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The Nanny State is coming to a grocery store near you
The First Lady’s campaign to lower child obesity and ensure that children are eating healthfully at school has not gone as planned. The Healthy Hunger Free Kids Act of 2010, strongly supported by Michelle Obama, authorized the US Department of Agriculture to set nutrition standards for the lunches provided at schools. These regulations and strict nutrition standards have been met with criticism by school officials and food companies. Just recently, the Nicolet High School in the Glendale school district of Wisconsin has left the healthy school lunch program established by the act, citing the financial burden of the regulations. According to the district’s business manager,the mandate cost the school $10,000; and their students, faced with unfamiliar food, simply threw the required menu items away.
Despite the backlash over the financial hardships inflicted on schools by the healthy eating regulations, the Obama administration has decided to try its luck with implementing new programs to encourage lower-income adults to eat healthier. The USDA recently released an 80 page report on different programs that grocery stores can implement in order to incentivize adults, particularly those on food stamps, to buy healthier items. One of these programs is the so-called “MyCart,” a specially designed shopping cart that is color coded and divided into sections identifying healthy food groups. When the shopper has put enough healthy food items in the cart, it will notify the shopper that he or she is available for a reward, such as a movie ticket or a discount.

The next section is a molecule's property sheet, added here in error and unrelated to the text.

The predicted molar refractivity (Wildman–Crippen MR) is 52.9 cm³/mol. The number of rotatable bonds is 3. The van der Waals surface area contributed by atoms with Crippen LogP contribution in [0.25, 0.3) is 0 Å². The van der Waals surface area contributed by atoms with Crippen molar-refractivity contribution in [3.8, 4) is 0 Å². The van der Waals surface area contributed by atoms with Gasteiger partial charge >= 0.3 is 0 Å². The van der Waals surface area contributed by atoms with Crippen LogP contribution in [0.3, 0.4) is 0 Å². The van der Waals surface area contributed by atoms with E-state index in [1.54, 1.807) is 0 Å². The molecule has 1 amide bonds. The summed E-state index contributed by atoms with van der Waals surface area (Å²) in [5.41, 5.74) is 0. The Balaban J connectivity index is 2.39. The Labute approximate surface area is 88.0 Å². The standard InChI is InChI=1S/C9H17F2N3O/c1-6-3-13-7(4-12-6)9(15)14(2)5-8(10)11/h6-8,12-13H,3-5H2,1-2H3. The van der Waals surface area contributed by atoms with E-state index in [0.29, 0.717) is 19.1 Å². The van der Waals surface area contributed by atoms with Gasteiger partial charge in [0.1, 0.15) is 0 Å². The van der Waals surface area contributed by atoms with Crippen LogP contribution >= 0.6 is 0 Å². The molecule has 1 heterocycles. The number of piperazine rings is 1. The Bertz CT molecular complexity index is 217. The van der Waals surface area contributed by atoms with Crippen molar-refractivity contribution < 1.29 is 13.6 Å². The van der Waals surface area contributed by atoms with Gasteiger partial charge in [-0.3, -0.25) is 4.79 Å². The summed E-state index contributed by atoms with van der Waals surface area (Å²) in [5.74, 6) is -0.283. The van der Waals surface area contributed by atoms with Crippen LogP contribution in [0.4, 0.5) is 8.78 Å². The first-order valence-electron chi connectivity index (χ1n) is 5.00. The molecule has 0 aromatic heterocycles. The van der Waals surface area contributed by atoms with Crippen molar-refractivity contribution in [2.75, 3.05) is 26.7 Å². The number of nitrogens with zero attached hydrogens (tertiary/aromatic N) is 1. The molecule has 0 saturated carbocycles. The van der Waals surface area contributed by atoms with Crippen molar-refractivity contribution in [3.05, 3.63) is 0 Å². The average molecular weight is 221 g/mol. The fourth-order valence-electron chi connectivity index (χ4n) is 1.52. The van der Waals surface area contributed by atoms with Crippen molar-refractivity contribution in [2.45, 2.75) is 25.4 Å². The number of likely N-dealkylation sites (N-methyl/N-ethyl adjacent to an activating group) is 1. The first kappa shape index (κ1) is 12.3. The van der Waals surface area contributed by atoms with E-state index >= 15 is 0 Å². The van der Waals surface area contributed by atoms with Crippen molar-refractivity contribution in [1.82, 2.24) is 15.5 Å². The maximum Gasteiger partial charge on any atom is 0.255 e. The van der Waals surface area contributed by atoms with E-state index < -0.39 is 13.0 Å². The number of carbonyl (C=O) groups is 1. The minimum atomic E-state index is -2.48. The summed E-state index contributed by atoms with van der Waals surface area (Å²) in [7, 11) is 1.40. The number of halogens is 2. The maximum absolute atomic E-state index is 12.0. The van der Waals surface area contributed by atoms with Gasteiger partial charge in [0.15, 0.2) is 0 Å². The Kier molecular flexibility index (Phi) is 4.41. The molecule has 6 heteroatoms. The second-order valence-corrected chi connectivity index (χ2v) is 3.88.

The USDA report estimates that the new shopping carts will cost every supermarket a cool $30,000, resulting in higher prices for customers. According to Washington’s Free Beacon, grocery store chain Safeway Inc. would have to spend $40.05 million to implement the shopping carts at its 1,335 stores in the United States.
Obviously, these costs will need to be paid for somehow…and the consumers these regulations are supposedly going to help will be the ones picking up the bill. While there is diverse debate about how to get the country healthier, there is little consensus that making food more expensive will achieve that goal. Rather than craft clever programs that will raise grocery store prices, perhaps the USDA could put a little more thought into harmful policies that currently price lower-income earners out of healthful options.